From the savannahs of eastern Africa to the biodiverse jungles of the Amazon or the remote and rugged islands of the South Pacific.
our planet is home to a diversity of indigenous groups who, against all odds, have retained many of their traditions, customs, and ways of life. An increasingly popular activity for the inquisitive traveler, there are few more culturally-rich experiences than visiting and spending time with these communities to learn about, and taking part in, their centuries-old cultural rituals, routines, and practices.
Africa’s best-known indigenous ethnic group the Maasai people have lived in Tanzania and Kenya for centuries, and to this day have retained much of their traditional practices and way of life. Encompassing some 1500 sq km of southern Kenya, The Maasai Mara National Reserve (which is named after the group) is renowned for its diversity of wildlife and is also home to myriad traditional Masaai villages, where visitors can learn about the group’s traditions and cultures and witness the famous Adumu ‘jumping dance’.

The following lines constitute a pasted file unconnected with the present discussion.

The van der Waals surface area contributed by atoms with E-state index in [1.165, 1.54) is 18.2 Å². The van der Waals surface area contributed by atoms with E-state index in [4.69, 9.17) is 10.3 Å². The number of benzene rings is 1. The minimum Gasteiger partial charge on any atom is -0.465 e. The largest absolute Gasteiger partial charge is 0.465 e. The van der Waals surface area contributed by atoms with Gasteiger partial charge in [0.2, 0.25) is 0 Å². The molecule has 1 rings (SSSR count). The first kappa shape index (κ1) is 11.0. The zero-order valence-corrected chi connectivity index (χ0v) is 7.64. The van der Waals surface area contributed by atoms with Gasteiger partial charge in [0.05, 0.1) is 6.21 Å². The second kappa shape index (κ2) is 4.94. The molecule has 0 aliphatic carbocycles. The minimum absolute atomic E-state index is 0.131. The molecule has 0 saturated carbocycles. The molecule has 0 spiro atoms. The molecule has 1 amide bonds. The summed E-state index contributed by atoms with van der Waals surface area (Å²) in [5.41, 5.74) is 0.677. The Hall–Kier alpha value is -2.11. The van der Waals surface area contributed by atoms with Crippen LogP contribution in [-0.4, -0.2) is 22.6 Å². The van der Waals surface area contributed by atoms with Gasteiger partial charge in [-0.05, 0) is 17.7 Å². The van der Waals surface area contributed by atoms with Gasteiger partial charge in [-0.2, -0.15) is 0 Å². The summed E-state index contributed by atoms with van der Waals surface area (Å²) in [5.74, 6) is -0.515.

The only African country to escape European colonialisation, Ethopias has retained much of it's roots and offers all of the stunning wildlife of it's neighbouring countries, but with a deeper connection to the tribes that shaped it.
Papa New Guinea is not another tourist destination with locals who are trained to follow western norms and customs, the experience in here is pure and takes you back to a more authentic, less transactional time.
Borneo’s thick jungle habitats provide refuge for pygmy elephants, families of wild orangutans.